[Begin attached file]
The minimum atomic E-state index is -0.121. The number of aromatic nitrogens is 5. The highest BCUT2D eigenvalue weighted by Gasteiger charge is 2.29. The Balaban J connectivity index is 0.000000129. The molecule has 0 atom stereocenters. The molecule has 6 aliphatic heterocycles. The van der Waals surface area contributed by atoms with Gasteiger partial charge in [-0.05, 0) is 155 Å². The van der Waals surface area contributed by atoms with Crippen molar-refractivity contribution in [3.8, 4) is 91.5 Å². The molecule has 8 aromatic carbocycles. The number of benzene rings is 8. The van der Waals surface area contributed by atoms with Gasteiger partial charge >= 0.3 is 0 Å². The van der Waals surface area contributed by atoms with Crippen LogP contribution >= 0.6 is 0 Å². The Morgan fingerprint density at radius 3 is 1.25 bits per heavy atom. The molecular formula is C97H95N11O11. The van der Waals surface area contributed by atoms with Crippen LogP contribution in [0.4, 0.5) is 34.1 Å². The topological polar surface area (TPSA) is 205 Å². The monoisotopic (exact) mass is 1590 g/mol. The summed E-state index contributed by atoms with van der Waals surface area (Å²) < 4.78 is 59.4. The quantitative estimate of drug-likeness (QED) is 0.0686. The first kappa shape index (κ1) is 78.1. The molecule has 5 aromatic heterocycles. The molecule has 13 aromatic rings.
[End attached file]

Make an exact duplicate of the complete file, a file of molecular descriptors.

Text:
The minimum atomic E-state index is -0.121. The number of aromatic nitrogens is 5. The highest BCUT2D eigenvalue weighted by Gasteiger charge is 2.29. The Balaban J connectivity index is 0.000000129. The molecule has 0 atom stereocenters. The molecule has 6 aliphatic heterocycles. The van der Waals surface area contributed by atoms with Gasteiger partial charge in [-0.05, 0) is 155 Å². The van der Waals surface area contributed by atoms with Crippen molar-refractivity contribution in [3.8, 4) is 91.5 Å². The molecule has 8 aromatic carbocycles. The number of benzene rings is 8. The van der Waals surface area contributed by atoms with Gasteiger partial charge >= 0.3 is 0 Å². The van der Waals surface area contributed by atoms with Crippen LogP contribution >= 0.6 is 0 Å². The Morgan fingerprint density at radius 3 is 1.25 bits per heavy atom. The molecular formula is C97H95N11O11. The van der Waals surface area contributed by atoms with Crippen LogP contribution in [0.4, 0.5) is 34.1 Å². The topological polar surface area (TPSA) is 205 Å². The monoisotopic (exact) mass is 1590 g/mol. The summed E-state index contributed by atoms with van der Waals surface area (Å²) < 4.78 is 59.4. The quantitative estimate of drug-likeness (QED) is 0.0686. The first kappa shape index (κ1) is 78.1. The molecule has 5 aromatic heterocycles. The molecule has 13 aromatic rings.